The Ottawa Journal
Ottawa, Ontario, Canada
11 Dec 1942, Fri • Page 24
The Ottawa Citizen
Ottawa, Ontario, Canada
27 Mar 1942, Fri • Page 22
A tenant of two rooms in Center Town won a $5 a month reduction from $15 when he explained that others in the house had to pass through the room he ate in on their way to the toilet which was just beside his room. "There's no light and no ventilation in it." he said. "You'd better have the sanitary inspector there." J. C. G Herwig told him. "The Same Thing." Explaining that his tenant expected to be married but went to war instead, "it's about the same thing." a lawyer sought a changeover from $10 a month with $4 worth of services, to $25 a month without services. The tenant who had a three-year lease helped fix up the place and agreed to pay SI 8 a month before he discovered ht'd have to go before the committee to have it ratified. "But you're asking$23 a month?" the judge asked the landlord's mother. "Yes," she replied, "when my son found I'd have to come here for him he said I'd better ask more to pay for my trouble." The judge chuckled, "Well, well, ask and ye shall receive, eh?" The tenant said the place was not worth any more. "It's on posts. It has no foundation, the walls are not finished and there's no furnace or hot water . . . but there are cockroaches!" Rental was set at $20 a month. Judge Daly encountered some more interesting cases.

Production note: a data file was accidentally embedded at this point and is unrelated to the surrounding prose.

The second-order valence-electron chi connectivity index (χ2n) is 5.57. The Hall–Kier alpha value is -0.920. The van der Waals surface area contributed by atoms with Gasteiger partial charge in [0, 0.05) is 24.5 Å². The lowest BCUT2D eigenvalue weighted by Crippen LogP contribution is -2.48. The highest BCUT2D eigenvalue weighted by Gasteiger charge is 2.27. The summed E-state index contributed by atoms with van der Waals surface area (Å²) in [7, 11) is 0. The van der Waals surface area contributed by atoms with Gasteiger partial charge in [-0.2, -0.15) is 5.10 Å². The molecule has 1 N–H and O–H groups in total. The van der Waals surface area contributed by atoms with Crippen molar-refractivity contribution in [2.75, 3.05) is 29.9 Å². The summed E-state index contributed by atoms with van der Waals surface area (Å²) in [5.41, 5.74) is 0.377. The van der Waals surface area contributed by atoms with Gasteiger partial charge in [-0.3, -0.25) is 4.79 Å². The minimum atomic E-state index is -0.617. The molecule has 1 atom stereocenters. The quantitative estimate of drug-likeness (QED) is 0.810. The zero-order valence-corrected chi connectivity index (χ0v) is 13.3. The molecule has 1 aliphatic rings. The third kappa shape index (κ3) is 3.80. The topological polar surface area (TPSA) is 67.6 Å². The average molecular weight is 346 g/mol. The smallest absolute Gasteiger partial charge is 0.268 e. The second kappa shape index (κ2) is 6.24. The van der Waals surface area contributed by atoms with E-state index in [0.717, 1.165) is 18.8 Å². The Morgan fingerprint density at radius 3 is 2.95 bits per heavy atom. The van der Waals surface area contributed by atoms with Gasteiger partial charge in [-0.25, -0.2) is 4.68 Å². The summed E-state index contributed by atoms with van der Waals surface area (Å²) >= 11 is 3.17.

In April of 1946 she bought a house on Frank Street in Carleton Place complete with hardwood floors. They really enjoyed the new space after dealing with three people in one bedroom for a few years. Marian and I both smiled as we talked about the first electric (mechanical) washing machine she bought. I remember my Grandmother telling me the same story about hers and how it made life easier for a lot of women. Her sister babysat and lived with Marian until Muriel married in June of 1947. When her sister minded her son, Marian played cards, bowled, and enjoyed fellowship with women her own age at our local Zion Memorial Church.Marian MacFarlane
The overseas contingent will leave Perth tonight at nine o’clock. They fall in at the grounds at eight o’clock and parade to the station headed by the Citizens’ Band. The parade state of the overseas contingent from Perth is as follows: Scott C. Lieut., Wright. W. E. Col. Serg., Brown A. C., McFaulds J., McLean W., Cameron H.G., Carr F.C., Fraser E., Joynt W.J., Pearce V.G., Wright W., Sinclair A., Spalding E.
The above photo card was a friend of my grandfather’s whose name was Bernie. He had no family and was a great companion to Grampy Knight until he died in the trenches in WWI. Grampy always told me if anything happened to him to look after Bernie’s picture so someone would always remember. I still have it today.
When the sun rises today in Canada it becomes the 100th Anniversary of Vimy Ridge. Today should be nothing short of a day of respect for the men and women that have and continue to fight for our countries.